300+ Miles from Home

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Backside view of Glen Canyon Dam, Page, AZ

It was nearly 11 a.m. when I pulled out of my drive. By then, of course, traffic was not a problem as I easily made my way up I-17 to Flagstaff.

Upon reaching Flag, the heavens parted and down came the rain, quite a torrent at times. As I headed up US-89 toward Page, AZ, I thought I'd top off the ¾ of fuel used. But, as I pulled into the first gas station, I could see they had no lights, so no power for the pumps either. With hardly a change in speed I wheeled my truck back onto the road and continued Northward. However, I could see that the last stations as I left the Flagstaff area were also in the dark. Not knowing if a ¼ tank of gas would get me to Page, the next available (operational) station was at the Cameron Trading Post, 50 miles from Flagstaff. Knowing that few gas stations exist between Flag and Page, it was prudent to fill up when possible. Traffic was slowed by construction on 89 until past Tuba City and intermittent rain, showers and drizzle accompanied me the rest of the day. 

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Near to 3:30 I arrived in Page and stopped before crossing the Glen Canyon Dam bridge so that I could take some photos. There were a lot of people venturing back into the area and were headed to the “beaches” to have fun in Lake Powell, which in this case is at the very end of the lake before it meets the dam. Being more interested in the views from higher ground, I hiked up on the red rocks and took in the great views. The  photo at the top of this page shows the backside of the dam and with the very noticeable “bath tub ring” on the gorge’s rocks. This shows just how much our drought has affected the water levels.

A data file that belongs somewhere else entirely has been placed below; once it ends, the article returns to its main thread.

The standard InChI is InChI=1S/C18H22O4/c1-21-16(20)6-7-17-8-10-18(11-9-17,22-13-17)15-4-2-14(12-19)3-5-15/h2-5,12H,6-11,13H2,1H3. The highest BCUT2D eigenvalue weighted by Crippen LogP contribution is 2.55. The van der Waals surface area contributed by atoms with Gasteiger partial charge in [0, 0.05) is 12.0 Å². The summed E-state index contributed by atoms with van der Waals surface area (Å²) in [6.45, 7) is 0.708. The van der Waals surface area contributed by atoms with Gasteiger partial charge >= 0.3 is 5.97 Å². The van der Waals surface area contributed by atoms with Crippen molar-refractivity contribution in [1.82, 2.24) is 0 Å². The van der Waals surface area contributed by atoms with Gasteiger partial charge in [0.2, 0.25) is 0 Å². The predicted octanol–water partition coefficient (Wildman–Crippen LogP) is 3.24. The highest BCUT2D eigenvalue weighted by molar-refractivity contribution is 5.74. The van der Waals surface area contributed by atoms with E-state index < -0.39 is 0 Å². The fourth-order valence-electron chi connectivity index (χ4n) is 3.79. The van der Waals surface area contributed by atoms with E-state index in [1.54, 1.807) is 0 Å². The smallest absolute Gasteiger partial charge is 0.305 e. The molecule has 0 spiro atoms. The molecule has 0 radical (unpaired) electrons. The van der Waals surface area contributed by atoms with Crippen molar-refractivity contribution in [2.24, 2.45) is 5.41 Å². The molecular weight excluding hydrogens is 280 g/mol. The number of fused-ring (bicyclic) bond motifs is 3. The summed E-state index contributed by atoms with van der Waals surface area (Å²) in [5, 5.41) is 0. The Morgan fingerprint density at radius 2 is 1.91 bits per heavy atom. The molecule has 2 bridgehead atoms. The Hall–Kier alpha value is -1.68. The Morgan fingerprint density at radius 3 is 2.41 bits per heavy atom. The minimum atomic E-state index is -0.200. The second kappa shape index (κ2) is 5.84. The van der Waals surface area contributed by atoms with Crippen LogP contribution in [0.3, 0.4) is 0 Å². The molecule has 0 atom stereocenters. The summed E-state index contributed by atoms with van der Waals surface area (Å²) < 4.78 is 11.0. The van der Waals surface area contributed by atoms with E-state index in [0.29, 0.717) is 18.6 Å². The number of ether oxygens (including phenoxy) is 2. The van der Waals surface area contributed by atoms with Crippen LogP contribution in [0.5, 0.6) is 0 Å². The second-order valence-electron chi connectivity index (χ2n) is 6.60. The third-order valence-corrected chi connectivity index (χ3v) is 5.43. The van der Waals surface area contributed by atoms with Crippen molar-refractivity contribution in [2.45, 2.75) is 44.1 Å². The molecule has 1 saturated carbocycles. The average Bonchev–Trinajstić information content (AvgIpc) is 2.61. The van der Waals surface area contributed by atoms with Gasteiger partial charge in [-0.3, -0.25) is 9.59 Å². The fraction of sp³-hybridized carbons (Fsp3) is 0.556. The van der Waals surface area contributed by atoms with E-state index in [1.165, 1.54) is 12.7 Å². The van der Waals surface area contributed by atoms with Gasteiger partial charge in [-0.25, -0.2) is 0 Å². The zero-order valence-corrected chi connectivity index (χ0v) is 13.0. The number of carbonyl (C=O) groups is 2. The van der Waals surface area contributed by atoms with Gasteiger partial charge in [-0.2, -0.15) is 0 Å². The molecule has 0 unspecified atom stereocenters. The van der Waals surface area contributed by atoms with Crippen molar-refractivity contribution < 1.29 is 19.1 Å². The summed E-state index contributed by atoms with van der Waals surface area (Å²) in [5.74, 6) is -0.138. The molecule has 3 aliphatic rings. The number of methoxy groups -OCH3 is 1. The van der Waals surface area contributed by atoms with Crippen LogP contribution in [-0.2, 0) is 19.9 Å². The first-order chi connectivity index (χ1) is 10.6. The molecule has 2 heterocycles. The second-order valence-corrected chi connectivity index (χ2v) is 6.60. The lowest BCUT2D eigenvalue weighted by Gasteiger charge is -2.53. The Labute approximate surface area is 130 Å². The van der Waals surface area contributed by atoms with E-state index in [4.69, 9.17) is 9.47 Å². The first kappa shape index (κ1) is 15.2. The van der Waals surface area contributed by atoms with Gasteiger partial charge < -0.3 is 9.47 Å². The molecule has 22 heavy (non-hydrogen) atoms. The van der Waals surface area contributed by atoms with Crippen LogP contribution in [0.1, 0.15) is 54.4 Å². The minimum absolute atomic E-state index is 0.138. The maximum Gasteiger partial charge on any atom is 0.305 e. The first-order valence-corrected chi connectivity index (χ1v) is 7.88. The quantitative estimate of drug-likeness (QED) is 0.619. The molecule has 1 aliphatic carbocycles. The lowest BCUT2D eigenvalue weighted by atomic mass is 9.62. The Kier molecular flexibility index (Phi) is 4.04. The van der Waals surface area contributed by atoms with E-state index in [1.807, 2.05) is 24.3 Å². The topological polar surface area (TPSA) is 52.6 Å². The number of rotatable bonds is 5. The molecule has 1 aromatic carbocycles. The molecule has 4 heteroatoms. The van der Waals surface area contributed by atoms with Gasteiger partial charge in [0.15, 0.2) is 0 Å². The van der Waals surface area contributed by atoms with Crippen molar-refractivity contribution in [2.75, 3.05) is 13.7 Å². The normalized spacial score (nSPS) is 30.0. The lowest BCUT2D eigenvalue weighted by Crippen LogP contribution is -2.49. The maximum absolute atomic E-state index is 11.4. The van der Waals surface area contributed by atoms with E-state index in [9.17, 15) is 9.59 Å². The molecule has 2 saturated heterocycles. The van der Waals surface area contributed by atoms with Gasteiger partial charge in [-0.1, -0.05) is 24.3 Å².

Keep in mind, what you see translates to a much more significant drop in the water level further and further back into the lake, where once submerged ridges and lower parts of mountains are now exposed again. Still, the marina is functioning and people were out enjoying the water.

From Page, which is on the border with Utah, the drive to Kanab is 73 miles. With one more stop at a scenic overlook on the other side of the lake, I could imagine that large portions of what is now visible, were also under water several years ago. 

With no time to dilly dally and getting tired I continued on through more of the red rock country, which felt like visiting an old friend as I have traveled this road several times before. It is a great place, natural beauty abounds and unusual rock formations are back in those cliffs and mountains, some of which I have ventured in to see. Though I felt beckoned to “come in and visit”, it was getting too late to allow myself time to explore. And, the rain, again hit and miss was my companion on the drive to Kanab.

In Kanab, I have a favorite motel where I always stay, The Redrock Country Inn. It is quaint, a bit dated, but has a charm and comfort that I enjoy. Having talked extensively with the owner on my last visit in this area 2 years ago, he, David, remembered me, as he greeting me at the desk. We talked for some time about the motel, his cave exploring, hiking and the last of my trip 2 years ago near Kanab. So that familiarity, as with seeing an old friend, exists not only in the landscape around these parts. 

Tomorrow I will continue my drive on US-89, until Spanish Fork, UT where I will merge onto Interstate 15 and pass through Salt Lake City with an overnight stop in Ogden. That will be about another 350 miles.